Have you ever found an old Tupperware in your fridge with mold growing in it? Sorry for the visual. But what type of environment does mold need in order to thrive? It needs darkness, some humidity/wetness, and a contained space with little air. If you want mold to thrive, this is the type of environment you should create. Similarly, anxiety has environments where it thrives. Chronic anxiety thrives in environments where we engage in unhealthy coping skills such as overindulging in social media, substance abuse, low physical activity, and constant reassurance/avoidance. Making a few lifestyle changes and adding some healthy habits can go a long way. At the very least we should be getting enough slee and keeping good normal routines,


If you are looking for a list of short term techniques that might help in moments of heightened anxiety, I’ve included some below. Keep in mind, that most of these are designed to engage our parasympathetic nervous system and offer some short term relief when it comes to anxiety we are experiencing in the present moment.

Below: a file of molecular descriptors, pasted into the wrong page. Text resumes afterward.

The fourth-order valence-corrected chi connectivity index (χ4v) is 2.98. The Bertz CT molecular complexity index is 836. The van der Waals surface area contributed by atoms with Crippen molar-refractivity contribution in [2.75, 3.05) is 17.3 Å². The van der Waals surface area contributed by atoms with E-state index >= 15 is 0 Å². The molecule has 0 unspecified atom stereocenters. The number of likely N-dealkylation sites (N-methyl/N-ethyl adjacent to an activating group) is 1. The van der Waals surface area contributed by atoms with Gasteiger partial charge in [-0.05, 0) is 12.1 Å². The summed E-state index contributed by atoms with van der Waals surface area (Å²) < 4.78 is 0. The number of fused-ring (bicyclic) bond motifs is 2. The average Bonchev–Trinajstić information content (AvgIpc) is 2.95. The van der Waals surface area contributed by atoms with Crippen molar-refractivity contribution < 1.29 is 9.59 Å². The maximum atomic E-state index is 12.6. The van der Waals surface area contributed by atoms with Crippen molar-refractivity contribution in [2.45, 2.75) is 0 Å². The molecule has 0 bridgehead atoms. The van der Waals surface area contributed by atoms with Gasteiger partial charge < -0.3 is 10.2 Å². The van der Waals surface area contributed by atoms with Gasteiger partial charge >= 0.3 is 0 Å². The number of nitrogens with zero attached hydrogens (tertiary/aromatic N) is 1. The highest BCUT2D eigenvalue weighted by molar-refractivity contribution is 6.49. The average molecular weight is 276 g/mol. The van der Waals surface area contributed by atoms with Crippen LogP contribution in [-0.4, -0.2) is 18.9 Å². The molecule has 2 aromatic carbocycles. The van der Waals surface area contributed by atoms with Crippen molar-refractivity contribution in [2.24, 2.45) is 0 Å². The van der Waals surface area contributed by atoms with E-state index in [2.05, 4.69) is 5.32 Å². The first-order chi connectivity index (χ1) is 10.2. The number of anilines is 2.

Deep breaths – I like 4x4 breathing or diaphragmatic breathing.

Mindfulness Meditation – There’s some good meditation apps out there like calm and headspace. We also have some free meditations that you can access here.

Support Groups – Research has shown that group therapy can be even more effective than individual therapy! To check out a list of our groups click here.

Grounding Exercises – Reconnect to the present moment through progressive muscle relaxation or engaging the five sense. Try some mindful eating! These can be helpful for the physical symptoms of anxiety.

As far as resources go, Thrive offers a number of ways to change your relationship with Anxiety. Both DBT group and Trauma 101 are excellent ways to gather more tools. Additionally, I would recommend checking out our course on Anxiety or on The Window of Tolerance.

Take the next step

Contact Us

Contact Us

Please fill out the contact for and one of our team members will get in touch with you in the next 48 hours.

Thank you! Your submission has been received!
Oops! Something went wrong while submitting the form.